RESULTS: One core category and two sub-categories emerged. The core category "Feldenkrais is wholesome, but difficult" represents the participants' major opinions about the group intervention. The sub-categories "More erect without effort", and "Extended space for myself", represent participants' descriptions of effects of the movement therapy. The women described changes in posture and balance, a feeling of release and increased self-confidence. Some ambivalence about the method was expressed, especially regarding the difficulty to continue the exercises at home. The women feelings of improved body awareness remained after 4-6 months. They were also more aware of their attitudes towards activities in daily life. This resulted in them not "sacrificing themselves" as they did before. In addition, the bodily and psychological changes and the concept of empowerment are discussed.
CONCLUSIONS: Positive experiences from the Feldenkrais group treatment were reported, especially concerning movement ability and body awareness. The exercises were however regarded as difficult to perform as self-training on a daily basis.
PMID: 21419355 [PubMed - indexed for MEDLINE]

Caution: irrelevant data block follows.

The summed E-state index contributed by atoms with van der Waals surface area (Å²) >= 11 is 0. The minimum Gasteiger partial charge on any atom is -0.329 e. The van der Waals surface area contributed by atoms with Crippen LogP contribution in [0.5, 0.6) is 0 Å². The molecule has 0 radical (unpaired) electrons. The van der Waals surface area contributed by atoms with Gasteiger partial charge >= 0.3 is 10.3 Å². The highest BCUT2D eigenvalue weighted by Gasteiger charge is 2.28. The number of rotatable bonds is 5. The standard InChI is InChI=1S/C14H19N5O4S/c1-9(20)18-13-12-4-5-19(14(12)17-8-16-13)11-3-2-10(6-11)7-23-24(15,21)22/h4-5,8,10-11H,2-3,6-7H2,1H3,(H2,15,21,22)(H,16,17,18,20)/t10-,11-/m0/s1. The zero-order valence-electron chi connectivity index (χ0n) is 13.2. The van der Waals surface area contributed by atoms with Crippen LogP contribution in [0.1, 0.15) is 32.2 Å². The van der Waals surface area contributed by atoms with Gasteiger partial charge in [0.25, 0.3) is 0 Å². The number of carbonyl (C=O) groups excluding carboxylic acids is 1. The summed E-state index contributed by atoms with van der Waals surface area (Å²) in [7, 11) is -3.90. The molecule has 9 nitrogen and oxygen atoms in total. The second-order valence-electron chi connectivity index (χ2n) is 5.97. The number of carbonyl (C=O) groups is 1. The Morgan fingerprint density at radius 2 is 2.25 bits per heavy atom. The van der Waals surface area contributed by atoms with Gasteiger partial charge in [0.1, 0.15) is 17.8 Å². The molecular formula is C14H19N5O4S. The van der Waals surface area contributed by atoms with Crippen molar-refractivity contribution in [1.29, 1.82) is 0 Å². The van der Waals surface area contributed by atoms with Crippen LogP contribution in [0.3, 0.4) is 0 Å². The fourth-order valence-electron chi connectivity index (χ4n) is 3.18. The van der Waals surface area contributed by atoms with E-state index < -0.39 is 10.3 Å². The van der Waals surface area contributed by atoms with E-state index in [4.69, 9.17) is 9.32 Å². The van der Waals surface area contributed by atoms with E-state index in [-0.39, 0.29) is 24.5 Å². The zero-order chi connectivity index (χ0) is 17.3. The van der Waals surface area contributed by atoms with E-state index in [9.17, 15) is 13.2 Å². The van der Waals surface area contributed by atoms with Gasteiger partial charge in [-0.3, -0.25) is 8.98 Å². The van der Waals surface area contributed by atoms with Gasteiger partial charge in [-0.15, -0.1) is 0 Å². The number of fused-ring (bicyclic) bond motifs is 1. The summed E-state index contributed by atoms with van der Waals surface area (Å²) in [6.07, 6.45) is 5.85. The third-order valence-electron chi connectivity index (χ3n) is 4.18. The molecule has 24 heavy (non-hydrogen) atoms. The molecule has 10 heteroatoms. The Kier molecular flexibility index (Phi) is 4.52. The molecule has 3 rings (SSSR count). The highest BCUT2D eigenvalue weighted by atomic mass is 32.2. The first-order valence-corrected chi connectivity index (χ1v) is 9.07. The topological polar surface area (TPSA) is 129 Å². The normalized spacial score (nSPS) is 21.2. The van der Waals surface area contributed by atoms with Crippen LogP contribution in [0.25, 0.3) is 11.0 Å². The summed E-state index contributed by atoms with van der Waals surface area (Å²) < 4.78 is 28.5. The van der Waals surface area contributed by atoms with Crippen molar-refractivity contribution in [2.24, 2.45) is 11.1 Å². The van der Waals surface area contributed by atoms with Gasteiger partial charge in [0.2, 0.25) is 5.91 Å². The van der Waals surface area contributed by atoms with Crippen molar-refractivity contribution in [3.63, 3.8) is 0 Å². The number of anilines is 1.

Feldenkrais Method balance classes are based on principles of motor learning and postural control retraining: a qualitative research study.
Physiotherapy. 2010 Dec;96(4):324-36
Authors: Connors KA, Galea MP, Said CM, Remedios LJ
BACKGROUND: Feldenkrais Method balance classes have been found to be effective in improving balance in recent studies, but there has been little research into possible mechanisms behind the effectiveness of these classes. Indeed, there has been little research into the content of any balance training classes.
OBJECTIVES: To analyse the content of a series of Feldenkrais Method balance classes to gain an understanding of how the results in these studies may have been achieved and the principles through which the method may be effective.
DESIGN: Qualitative research approach (content analysis).